ISRAEL AT WAR - DAY 142

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Conservative movement okays dining at meat-free eateries without kosher certificates

Rabbis rule it’s kosher to eat at unsupervised vegan and vegetarian restaurants, say many of their members already see ‘no obvious kashrut problems’ in doing so

Vegetarian food sold at the restaurant Village Green on Jaffa Street in Jerusalem, April 17, 2008. (Yossi Zamir/Flash90)
An illustrative photo of food at a vegetarian restaurant in Jerusalem. (Yossi Zamir/Flash90)

JTA — For years, a subset of Jews who eat only at kosher-certified restaurants have bent the rules by taking advantage of a growing trend: fully vegan eateries.

Now, a ruling issued by the Conservative movement has given that practice its official imprimatur, declaring that Jews may eat at vegetarian or vegan restaurants that don’t have kosher supervision.

In practice, the ruling’s target audience is small. Most Jews who eat only in certified kosher restaurants are Orthodox and pay little if any attention to Conservative opinions on Jewish law. According to a 2020 survey by the Pew Research Center, 17% of Jews identify as Conservative and only a fraction of those keep kosher at home. Even fewer adhere to the strict dietary laws when they dine out.

But the ruling does represent a change in how the Conservative movement approaches one of the core elements of traditional Jewish life. It comes as an increasing number of Americans are going meatless and amid a broader reckoning over what counts as kosher, now that products such as Beyond Meat and Impossible Pork, which are plant-based and contain no animal products, are available in grocery stores.

“It has been the case for a number of years already that many people, making a judgment of their own, have begun to eat at vegan restaurants, looking at them and seeing no obvious kashrut problems,” said Rabbi Avram Israel Reisner, the ruling’s lead author.

A study by Dror Fixler, an Israeli religious Zionist rabbi and physicist, also concluded several years ago that Jews may eat in a strictly vegan restaurant, as long as they refrain from consuming vinegar, which could be non-kosher. The ruling also comes after the Conservative movement updated its Passover guide, permitting Jews to purchase certified gluten-free products ahead of the holiday, as long as they were also oat-free.

Illustrative: Ultra-Orthodox representatives of the Chief Rabbinate cross Jaffa Road in Jerusalem as they deliver a kosher certificate to a local restaurant, on December 31, 2019. (Hadas Parush/Flash90)

Previously, the movement deemed that Conservative Jews who keep kosher should eat only at restaurants under kosher supervision. But the 38-page ruling, issued earlier this month, says that without any meat products, many of the concerns surrounding kosher observance are rendered moot. The decision was voted on by 20 of the 25 members of the committee, the vast majority of whom voted in favor.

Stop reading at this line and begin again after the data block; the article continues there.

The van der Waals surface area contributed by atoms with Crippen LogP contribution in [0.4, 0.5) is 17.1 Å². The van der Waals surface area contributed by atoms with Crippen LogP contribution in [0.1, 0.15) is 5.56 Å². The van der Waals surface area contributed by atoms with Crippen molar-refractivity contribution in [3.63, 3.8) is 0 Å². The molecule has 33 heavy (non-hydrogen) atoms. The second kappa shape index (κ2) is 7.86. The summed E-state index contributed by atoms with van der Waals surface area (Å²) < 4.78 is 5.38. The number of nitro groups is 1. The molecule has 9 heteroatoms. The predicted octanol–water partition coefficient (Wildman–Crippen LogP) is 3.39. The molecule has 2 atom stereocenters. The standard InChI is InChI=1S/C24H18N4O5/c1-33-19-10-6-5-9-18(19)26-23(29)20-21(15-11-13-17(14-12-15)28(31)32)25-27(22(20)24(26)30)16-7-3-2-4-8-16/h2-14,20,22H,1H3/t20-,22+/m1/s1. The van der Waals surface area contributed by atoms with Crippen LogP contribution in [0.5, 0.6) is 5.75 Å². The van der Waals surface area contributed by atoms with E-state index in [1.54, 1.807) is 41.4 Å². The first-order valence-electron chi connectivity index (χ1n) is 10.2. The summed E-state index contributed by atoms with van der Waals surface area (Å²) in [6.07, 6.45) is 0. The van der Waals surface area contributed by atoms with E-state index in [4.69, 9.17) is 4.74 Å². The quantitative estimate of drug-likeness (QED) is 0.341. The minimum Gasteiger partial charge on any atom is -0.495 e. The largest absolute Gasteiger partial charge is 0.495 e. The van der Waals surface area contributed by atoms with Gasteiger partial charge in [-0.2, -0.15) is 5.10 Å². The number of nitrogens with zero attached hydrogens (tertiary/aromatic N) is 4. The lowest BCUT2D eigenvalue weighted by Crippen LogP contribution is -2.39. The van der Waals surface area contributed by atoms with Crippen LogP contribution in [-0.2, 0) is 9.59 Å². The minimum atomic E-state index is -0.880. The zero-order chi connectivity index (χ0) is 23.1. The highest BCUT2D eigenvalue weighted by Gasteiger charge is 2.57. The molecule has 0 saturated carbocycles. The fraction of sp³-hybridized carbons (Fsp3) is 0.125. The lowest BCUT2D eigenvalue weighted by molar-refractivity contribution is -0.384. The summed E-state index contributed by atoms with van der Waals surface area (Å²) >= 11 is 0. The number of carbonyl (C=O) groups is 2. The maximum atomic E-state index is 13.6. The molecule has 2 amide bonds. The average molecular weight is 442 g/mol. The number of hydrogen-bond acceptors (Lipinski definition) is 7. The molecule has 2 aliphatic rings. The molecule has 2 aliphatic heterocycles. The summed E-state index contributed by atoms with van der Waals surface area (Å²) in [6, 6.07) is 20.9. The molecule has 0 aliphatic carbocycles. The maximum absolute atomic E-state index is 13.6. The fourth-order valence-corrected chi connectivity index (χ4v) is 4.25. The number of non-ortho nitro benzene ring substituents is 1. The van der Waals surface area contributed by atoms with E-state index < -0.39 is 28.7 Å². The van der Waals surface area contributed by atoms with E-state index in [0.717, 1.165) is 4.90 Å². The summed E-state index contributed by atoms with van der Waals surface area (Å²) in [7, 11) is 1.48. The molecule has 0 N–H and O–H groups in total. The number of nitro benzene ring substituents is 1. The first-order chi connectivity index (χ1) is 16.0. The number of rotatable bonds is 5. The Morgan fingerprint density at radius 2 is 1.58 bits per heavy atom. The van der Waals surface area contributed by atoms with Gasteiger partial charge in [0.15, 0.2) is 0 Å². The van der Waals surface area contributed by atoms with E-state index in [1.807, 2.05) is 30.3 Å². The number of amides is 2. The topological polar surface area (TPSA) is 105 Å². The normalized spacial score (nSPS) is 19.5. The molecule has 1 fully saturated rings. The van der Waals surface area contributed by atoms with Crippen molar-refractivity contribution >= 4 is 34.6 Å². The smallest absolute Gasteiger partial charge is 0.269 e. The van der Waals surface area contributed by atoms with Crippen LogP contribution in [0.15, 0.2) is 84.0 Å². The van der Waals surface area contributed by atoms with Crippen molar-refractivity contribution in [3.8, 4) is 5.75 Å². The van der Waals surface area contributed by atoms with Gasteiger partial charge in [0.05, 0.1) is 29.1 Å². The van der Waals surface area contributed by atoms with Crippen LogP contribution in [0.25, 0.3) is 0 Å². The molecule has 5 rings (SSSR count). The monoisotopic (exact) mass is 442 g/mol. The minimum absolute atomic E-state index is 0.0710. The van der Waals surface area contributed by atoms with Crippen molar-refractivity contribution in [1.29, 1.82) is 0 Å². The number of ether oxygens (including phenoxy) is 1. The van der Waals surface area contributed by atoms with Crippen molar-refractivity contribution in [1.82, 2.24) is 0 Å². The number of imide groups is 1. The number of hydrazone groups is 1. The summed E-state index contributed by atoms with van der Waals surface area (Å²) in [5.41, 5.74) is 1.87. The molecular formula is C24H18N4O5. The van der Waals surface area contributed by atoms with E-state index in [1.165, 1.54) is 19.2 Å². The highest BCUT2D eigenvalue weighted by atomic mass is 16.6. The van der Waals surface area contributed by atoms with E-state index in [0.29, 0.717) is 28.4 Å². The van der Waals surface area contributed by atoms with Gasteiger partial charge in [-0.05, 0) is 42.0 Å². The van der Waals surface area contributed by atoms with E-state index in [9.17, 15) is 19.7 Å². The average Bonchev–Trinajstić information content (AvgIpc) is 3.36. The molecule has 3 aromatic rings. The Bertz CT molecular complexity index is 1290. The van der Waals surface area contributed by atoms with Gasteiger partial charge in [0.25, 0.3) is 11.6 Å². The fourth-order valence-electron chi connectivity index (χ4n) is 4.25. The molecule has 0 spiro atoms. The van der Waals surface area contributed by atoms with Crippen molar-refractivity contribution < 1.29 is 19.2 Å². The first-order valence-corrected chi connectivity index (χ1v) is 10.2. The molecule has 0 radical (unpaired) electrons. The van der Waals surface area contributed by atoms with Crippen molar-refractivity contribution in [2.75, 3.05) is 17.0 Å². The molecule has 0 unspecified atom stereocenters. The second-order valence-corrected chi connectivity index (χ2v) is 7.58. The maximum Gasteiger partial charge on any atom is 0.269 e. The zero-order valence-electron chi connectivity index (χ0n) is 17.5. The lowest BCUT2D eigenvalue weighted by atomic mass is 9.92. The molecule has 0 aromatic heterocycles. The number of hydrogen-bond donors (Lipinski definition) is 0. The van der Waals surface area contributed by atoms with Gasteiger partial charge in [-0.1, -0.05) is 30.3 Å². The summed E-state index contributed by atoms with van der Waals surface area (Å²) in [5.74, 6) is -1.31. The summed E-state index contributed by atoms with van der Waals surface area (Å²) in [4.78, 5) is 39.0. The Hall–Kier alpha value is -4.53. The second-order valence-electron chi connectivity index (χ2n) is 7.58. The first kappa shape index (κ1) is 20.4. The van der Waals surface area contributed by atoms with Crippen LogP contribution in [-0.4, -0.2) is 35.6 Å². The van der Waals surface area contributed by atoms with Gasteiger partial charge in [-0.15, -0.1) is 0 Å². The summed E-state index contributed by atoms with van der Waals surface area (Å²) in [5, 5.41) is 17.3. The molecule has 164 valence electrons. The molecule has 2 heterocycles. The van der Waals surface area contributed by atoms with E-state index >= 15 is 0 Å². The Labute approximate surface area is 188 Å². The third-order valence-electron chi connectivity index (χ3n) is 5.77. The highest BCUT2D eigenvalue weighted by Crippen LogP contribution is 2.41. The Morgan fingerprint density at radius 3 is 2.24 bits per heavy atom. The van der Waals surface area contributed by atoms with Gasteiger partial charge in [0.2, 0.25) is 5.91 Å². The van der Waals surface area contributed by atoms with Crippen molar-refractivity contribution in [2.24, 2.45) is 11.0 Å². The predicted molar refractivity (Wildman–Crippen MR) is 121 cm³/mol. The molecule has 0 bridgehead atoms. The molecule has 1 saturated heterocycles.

Without meat, there can be no mixing of meat and milk, the ruling says, and there is also no possibility of eating non-kosher foods such as pork. Even though the vast majority of kosher supervisors say cheese needs certification, the ruling permits eating at vegetarian restaurants on the grounds of a prior Conservative ruling stating that animal rennet is not prohibited.

The ruling is explicit in that it does not apply to restaurants that serve meat or fish but otherwise have vegetarian options, because there is still the risk of cross-contamination of un-kosher foods.

“The requirement to eat only kosher is not one of health or physical purity, but one of Godliness and the observance of mitzvot,” the ruling concludes. “While there are some levels of risk which the halakhah prohibits undertaking, we have argued that eating in an unsupervised vegan or vegetarian restaurant where government oversight exists and restaurants are generally concerned with their reputations does not overstep that boundary.”

Illustrative: A vegan steak with fries at “La Reverde” vegan restaurant in Buenos Aires, Argentina on June 30, 2019. (AP Photo/Natacha Pisarenko)

The document adds that ancient rabbinic prohibitions on the consumption of bread baked by non-Jews were instituted primarily to prohibit social interactions with non-Jews.

“The prohibitions are social and unrelated to any concern of kashrut,” the decision says of that ban. “We see ourselves and our gentile neighbors as equal members of society and reject social discrimination that holds us separate from those of other religious persuasions.”

The ruling notes that one of the reasons for the intricacy and strictness of certain kosher laws is to prevent intermarriage. Reisner said that the new openness to vegan and vegetarian dining does not signal a loosening of the prohibition on interfaith marriage.

“The Conservative movement has for some time been moving away from edicts to maintain social separation, arguing a more humanist position about the desirability of good relations with all of our compatriots,” Reisner said. “Now, that is not the same as to say that it approves of intermarriage.”

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